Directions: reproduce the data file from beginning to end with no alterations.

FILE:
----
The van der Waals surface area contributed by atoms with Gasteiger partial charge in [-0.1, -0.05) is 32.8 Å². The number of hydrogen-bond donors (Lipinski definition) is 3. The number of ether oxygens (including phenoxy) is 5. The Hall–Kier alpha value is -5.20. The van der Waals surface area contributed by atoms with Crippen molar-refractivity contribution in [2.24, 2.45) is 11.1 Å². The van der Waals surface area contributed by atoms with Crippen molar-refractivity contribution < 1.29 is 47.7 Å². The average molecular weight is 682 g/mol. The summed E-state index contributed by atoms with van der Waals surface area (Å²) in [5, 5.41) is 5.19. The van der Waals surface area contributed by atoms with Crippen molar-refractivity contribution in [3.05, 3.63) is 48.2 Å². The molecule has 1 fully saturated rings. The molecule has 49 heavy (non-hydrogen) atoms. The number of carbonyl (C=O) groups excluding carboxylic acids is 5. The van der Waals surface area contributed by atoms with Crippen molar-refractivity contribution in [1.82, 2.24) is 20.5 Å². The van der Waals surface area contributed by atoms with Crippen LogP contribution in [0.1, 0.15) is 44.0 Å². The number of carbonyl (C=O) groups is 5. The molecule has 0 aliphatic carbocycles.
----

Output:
The van der Waals surface area contributed by atoms with Gasteiger partial charge in [-0.1, -0.05) is 32.8 Å². The number of hydrogen-bond donors (Lipinski definition) is 3. The number of ether oxygens (including phenoxy) is 5. The Hall–Kier alpha value is -5.20. The van der Waals surface area contributed by atoms with Crippen molar-refractivity contribution in [2.24, 2.45) is 11.1 Å². The van der Waals surface area contributed by atoms with Crippen molar-refractivity contribution < 1.29 is 47.7 Å². The average molecular weight is 682 g/mol. The summed E-state index contributed by atoms with van der Waals surface area (Å²) in [5, 5.41) is 5.19. The van der Waals surface area contributed by atoms with Crippen molar-refractivity contribution in [3.05, 3.63) is 48.2 Å². The molecule has 1 fully saturated rings. The molecule has 49 heavy (non-hydrogen) atoms. The number of carbonyl (C=O) groups excluding carboxylic acids is 5. The van der Waals surface area contributed by atoms with Crippen molar-refractivity contribution in [1.82, 2.24) is 20.5 Å². The van der Waals surface area contributed by atoms with Crippen LogP contribution in [0.1, 0.15) is 44.0 Å². The number of carbonyl (C=O) groups is 5. The molecule has 0 aliphatic carbocycles.